Frogs. With their long tongues, they will also help to keep the environment free from pests.

Some bats and some birds also eat those.

The Spirit of the Water

Without water, there is no life. That’s why it’s so important to give thanks for the water.

The water on planet Earth is ancient. When we look at the cycle of the water, we can see that the same water that we are using today was already used by our ancestors.

Masaru Emoto was a Japanese man that studied how the water stores information and how it’s affected by our words and intentions.

He had many experiences with the water by speaking different words to the water, then he froze the water and took pictures with a microscope to show the world that words have frequencies that can be good or bad.

His work shows that when we send prayers and intentions to the water, we change its molecular information. 

Words have frequency

Now, remember, our bodies are made up of about 75% of water. Can you imagine all the information that our bodies store?

Water for Peace – “By holding the intention of peace towards water, by thinking, speaking, and acting with the intentions of peace towards water, water can and will bring peace to our bodies and to the world.” – Masaru Emoto

You can try it for yourself.

Wrap your hands around a glass of water and hold good thoughts. Speak to the water with loving words.

Then drink the water.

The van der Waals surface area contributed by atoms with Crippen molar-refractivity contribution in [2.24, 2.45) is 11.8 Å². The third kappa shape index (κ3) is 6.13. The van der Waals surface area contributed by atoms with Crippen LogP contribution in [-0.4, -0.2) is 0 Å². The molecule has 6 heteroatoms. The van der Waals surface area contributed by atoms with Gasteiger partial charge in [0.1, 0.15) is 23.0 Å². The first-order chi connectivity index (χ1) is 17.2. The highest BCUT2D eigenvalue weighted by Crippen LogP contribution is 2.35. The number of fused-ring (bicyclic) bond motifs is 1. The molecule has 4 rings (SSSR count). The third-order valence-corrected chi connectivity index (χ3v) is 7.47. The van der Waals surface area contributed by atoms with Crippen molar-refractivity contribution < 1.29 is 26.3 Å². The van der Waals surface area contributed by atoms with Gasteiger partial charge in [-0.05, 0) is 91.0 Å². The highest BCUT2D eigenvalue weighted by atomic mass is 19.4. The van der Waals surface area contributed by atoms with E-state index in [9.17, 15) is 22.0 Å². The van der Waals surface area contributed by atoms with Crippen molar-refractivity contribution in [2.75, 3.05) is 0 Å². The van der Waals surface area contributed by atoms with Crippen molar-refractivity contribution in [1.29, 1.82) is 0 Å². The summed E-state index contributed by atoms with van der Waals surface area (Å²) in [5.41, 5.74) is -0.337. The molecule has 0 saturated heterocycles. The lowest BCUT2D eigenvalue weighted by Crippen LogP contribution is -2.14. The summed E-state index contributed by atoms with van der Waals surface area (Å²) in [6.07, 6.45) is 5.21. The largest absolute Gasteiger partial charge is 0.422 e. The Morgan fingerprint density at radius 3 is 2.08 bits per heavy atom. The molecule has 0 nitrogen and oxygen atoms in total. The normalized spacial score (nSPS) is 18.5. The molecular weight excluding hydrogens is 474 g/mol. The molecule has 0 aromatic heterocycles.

If your prayers come from the heart, and you keep repeating this practice, you will see the results in your physical body and life. 

This is my prayer to the water. You can use it or you can come up with your own prayer.

Prayer of Gratitude to the Spirit of the Water

Thank you, Sacred Water, for always offering yourself to me for free and in abundance.
Thank you, Sacred Water, for watering the land and giving way to beautiful sunny days.
Thank you, Sacred Water, for nourishing my cells and cleaning my body.
Thank you, Sacred Water, for teaching us to flow in the rhythm of change by washing away all that no longer serves and help us find peace and stillness in the present moment, knowing that in stillness, we find the clarity to know what to do next.


Time to have more fun!

Have fun coloring this page and practicing what you’ve learned by adding the correct processes on the blank rectangles.

And this one too, with different forms of water